‘In the studios you had to be ready for anything. I was lucky in that in the first week I’d let it be known I was available I began to get lots of work. I played backing rock stars, with big string orchestras, film music, television commercials, all that sort of thing. I put in some years with the televi­sion shows, too, like Steve Allen’s and Merv Griffin’s. Before that I did the Danny Kaye and Red Skelton shows amongst others.

‘As far as your life style goes, I suppose the studio work is comparatively easy because you’re home all the time and your hours are regulated, but the work is hard and nerve-wracking. There’s no ifs and ands and no wait a minute. It’s now, and whatever it is you’d better be ready to do it. And you not only have to read it, you have to play it in the style for which it is suppos­ed to be written. Also, live TV is live! It’s hard on the nerves.

‘I’ve been fortunate in that there’s enough demand now for me to be able to concentrate on jazz playing, and I’ve been able to tour Europe, Japan, Australia and so on. I either play alone or sometimes with Barney Kessel and Charlie Byrd, maybe I do eight weeks a year with them and maybe another eight with Barney.

‘I still play a lot at home in LA. But then throughout the time I was in the studios I always kept playing jazz there. I played often with Bill Berry’s LA Band and Jug­gernaut. I played a lot on Monday nights at Donte’s. Usually I’d have Bill Berry in my group or if he had the group I’d be in it. We’d use Jake Hanna and Ross Tompkins and we had a lot of fun. Bill’s a very good writer. He took the way I played Easter Parade and wrote it up for the big band to feature me and he really captured the feel of the way I played it. He’s a great player, too. I just saw him recently when I took my wife and two daughters to see Sophisticated Ladies. That’s a good show.

‘That show typifies the high calibre of the musicians around LA. Maybe 10 years ago the studio scene in New York got very thin, and it was much more fertile in LA. That’s when many of them came out. I don’t know how the work is for them now, since I’m not involved any more, but I have a feeling it’s not as good as it was.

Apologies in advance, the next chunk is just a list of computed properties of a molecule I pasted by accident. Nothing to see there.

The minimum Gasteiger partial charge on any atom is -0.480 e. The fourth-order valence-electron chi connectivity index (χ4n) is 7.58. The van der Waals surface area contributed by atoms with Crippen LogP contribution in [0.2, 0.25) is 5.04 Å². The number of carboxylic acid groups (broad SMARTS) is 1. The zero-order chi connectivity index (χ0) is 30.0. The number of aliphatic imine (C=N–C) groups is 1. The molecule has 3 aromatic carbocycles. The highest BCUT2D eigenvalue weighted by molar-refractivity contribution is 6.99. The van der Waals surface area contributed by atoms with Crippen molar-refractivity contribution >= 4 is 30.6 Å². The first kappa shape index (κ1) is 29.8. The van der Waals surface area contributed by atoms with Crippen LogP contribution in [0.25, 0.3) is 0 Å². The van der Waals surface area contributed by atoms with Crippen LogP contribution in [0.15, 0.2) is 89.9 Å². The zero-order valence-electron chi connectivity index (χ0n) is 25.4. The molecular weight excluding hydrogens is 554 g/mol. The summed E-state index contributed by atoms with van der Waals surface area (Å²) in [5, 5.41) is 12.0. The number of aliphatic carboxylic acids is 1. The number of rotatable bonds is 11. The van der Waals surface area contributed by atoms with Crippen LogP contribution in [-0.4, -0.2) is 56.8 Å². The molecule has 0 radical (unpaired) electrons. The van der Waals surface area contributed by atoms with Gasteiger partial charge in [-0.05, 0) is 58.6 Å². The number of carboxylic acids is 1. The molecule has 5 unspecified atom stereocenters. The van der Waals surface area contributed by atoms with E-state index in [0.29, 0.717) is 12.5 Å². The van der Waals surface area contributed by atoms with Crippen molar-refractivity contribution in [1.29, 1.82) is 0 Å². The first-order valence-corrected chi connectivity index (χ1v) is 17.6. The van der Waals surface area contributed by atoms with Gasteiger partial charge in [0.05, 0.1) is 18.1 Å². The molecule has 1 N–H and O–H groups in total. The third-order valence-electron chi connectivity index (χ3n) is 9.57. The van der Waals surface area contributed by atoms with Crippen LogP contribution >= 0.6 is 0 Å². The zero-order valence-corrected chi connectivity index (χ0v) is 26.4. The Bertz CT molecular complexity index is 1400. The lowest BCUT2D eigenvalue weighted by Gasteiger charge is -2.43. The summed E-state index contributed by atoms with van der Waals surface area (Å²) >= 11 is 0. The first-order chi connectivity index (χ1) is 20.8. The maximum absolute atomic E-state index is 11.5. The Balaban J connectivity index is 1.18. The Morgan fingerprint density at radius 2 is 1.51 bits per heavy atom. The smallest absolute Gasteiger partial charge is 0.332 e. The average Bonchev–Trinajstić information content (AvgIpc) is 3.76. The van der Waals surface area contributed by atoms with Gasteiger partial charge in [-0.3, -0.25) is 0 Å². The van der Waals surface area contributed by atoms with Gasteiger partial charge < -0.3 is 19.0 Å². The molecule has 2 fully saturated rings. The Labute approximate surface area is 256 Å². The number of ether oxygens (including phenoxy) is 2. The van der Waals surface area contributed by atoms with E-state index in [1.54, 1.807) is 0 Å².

‘As far as recording is concerned, Con­cord’s made a big difference for me. Carl Jefferson’s first two albums had me and Joe Pass together and I was on five out of his first six. So far I think I’m on 24 of the Concord issues.

‘Whilst I don’t find much time for per­sonal teaching, I have an interest in the Southwest Guitar Conservatory in San An­tonio, Texas. I go there about four times a year for a few days to do some teaching and clinics, so I get to work with young people there.

‘A lot of the kids coming out of the schools are so intent on playing things like the Dorian modes and their scales and things but they don’t play any music. I hope there’s more Emily Remlers coming along to take over from us’

‘Amongst the youngsters there’s a girl called Emily Remler. She came to me about four years ago in New Orleans and said she wanted to take a lesson. I don’t usually work like that and I don’t know why, but this time I agreed. She really didn’t need a lesson – I think she just wanted to play for me. She is a dynamite player. I introduced her to Carl Jefferson and suggested he get her out for a concert, which he did, along with a lot of other guitarists, and now he’s recorded her with Hank Jones, Jake Hanna and Bob Maize (Concord CJ-162). She’s a brilliant guitarist. I think she’ll open up the field for other women and let them know that they can try and emulate her.

‘She’s a good sign for the future of jazz guitar playing. But I think it’s in a pretty good state anyway. Tal Farlow, Kenny Burrell, Jim Hall, Barney, Charlie Byrd, Joe Pass – we’re all enjoying more popularity now than we have in years.

‘A lot of the kids coming out of the schools are so intent on playing things like the Dorian modes and their scales and things and they learn to move all over the guitar but they don’t play any music. They don’t make any swing. I’m afraid they’re going to be very sorry later on. I hope there’s more Emily Remlers coming along to take over from us.’